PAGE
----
I had the pleasure of taking one of my photography classes to Historic Spanish Point in Osprey, Florida. I always leave the field trip decision to the students; after all I’m there for them. On occasion I do get asked for some recommendations of places that would be photogenic. I have taught many different types of photography classes at this location such as HDR and lighting to name a couple. The fee to get in is more than reasonable and they don’t have any qualms about using tripods or any other gear. If you are interested in checking them out yourself, here is there website: http://historicspanishpoint.org/. There is quite a lot to see and photograph. The only recommendation that I have is go when it’s cooler. I have shot all year long here, but in the dead of summer it can be a little tiring.
Since I have been to this location multiple times, I’m always looking for a new approach. As I stated above, I have shot HDR and also used flash lighting to reinforce those skills. This time I wanted to try something different, since this area is rich with history, I thought shooting in black and white might showcase the attractions in a new light. Speaking of light, when I do these kinds of field trips, most folks don’t want to get up at 4:00 a.m. to get the “good light”. When we arrived it was 10:00 a.m. and the sun was harsh. I find that black and white photos have to be very contrasty to work. That’s just my personal opinion. As you will see in the following photos, I think that the harsh light really helps define shape and texture.
The first stop that we made during our visit was Mary’s Chapel. This is a church from way back and has lots of character and beautiful stained glass windows. I believe that they still use it for weddings. Having shot this with HDR and lit it with strobes in the past, I wanted to focus (pun intended) on some of the details. In the corner was an old organ. I loved the patina and the aged keys that were waiting for the next pianist to walk up and play a song. This was hand held with natural light.
The next stop on our walk was the old packing house. This is where they packed the citrus to send it up the river. The oranges were sitting on a rack that had been built to hold the citrus until it could be sized. There was a door open on the other side that allowed quite a bit of light in. Since I was inside and it was a darker situation, I used ISO 400, f/5.6 at 1/30 of a second. The reason for f/5.6 is that is the minimum that my 18mm-200mm lens will go to at the 200mm end. This means that I only have to adjust my ISO and shutter speed during my shoot.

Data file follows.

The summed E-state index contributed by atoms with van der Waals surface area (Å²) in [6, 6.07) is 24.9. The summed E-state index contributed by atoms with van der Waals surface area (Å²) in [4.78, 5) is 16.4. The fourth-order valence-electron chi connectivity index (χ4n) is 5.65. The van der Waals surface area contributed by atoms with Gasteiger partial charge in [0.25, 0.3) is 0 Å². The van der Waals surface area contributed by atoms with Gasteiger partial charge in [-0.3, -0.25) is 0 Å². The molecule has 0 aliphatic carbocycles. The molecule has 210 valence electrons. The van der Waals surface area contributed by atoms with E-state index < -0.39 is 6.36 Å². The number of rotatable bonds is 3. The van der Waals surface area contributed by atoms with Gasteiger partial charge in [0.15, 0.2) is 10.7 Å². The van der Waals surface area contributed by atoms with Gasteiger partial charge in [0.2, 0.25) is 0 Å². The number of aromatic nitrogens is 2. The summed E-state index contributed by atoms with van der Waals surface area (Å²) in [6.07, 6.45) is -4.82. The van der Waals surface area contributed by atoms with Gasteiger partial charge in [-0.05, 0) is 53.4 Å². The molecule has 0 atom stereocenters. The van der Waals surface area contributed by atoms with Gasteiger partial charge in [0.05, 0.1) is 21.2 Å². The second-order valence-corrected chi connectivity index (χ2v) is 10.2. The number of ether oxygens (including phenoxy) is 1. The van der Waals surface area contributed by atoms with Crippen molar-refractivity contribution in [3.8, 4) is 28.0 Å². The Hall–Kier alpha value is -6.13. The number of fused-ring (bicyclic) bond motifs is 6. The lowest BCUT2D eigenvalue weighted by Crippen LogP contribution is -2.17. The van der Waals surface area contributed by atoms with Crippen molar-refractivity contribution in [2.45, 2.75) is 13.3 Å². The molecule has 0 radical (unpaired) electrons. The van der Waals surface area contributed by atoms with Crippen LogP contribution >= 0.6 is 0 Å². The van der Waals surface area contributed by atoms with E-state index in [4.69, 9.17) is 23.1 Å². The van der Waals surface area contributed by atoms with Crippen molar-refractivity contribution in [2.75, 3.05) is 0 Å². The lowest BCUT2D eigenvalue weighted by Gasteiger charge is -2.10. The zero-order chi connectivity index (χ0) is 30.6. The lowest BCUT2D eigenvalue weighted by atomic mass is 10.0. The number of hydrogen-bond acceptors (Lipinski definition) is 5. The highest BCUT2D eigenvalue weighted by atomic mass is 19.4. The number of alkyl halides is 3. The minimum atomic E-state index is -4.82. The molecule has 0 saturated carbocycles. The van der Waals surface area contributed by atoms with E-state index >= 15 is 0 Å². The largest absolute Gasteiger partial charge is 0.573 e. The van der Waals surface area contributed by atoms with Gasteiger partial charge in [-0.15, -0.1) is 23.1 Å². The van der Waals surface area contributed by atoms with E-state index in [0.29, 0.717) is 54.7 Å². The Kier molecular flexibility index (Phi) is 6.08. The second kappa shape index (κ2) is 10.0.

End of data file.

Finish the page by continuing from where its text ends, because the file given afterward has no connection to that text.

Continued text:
In the adjacent corner of the packing house were the materials that was used to build the crates for the citrus. What actually caught my eye was the way the side light was illuminating the scene. Since this is all wood, if I were to have kept this in color, all of the details might have gotten lost in the constant color. Converting to black and white really helps the viewer’s eye see the details and doesn’t confuse the mind with color that would all be the same.
Again, I turned to my right and I noticed the light coming in the other door and how it fell on the scene. Since I was shooting at the 18mm end, this caused some distortion in the captured photo. I took it into Photoshop and I used the Lens Correction filter to straighten the photo back out.
Where one of the cottages is located, there is a pergola with different kinds of flowers growing up the columns. I saw the texture in the columns and I wanted to capture the details for the viewer’s eye. Also, the shadows that were casting from the top of the pergola are acting as leading lines back to the cottage. This is a popular site for wedding photos.
As we followed the path back to one of the main houses, at the edge of Sarasota Bay is a boathouse. It’s kept to the time period when the folks were there. This time I was focused on the details. In the corner were some old rusty clamps. These looked like they had been there awhile. I was after the texture in the rust and in the threaded part of the clamp.
In the roof of the boathouse, there was rope that had been stored until further use. I liked the alternating pattern of the different colors and I also wanted the detail of the braids to come out. Considering this is an open boathouse that is exposed to the elements, this rope is in great shape!
In Florida we have bushes that produce clumps of purple berries. I’m no botanist so I can’t tell you what the exact name of the plant is. How’s “plant with purple berries?” (My birding friends like me too as I tell them, there goes a white bird!) It’s all about light and shape with black and white. This was actually shot in the shade, however the light was coming from one direction so the shade was actually directional if that makes sense.
To make the conversions, I’m a big fan of Nik’s Silver Efex Pro. It creates beautiful black and whites out of the box and I can boost the details of an image to help draw the viewer’s eye in. I also use Nik’s Sharpener Pro to do all of my sharpening as all I have to do is select a few options and the software knows the appropriate settings for the media that I will be using, in this case, online.
Until next time…
Keep Your Glass Clean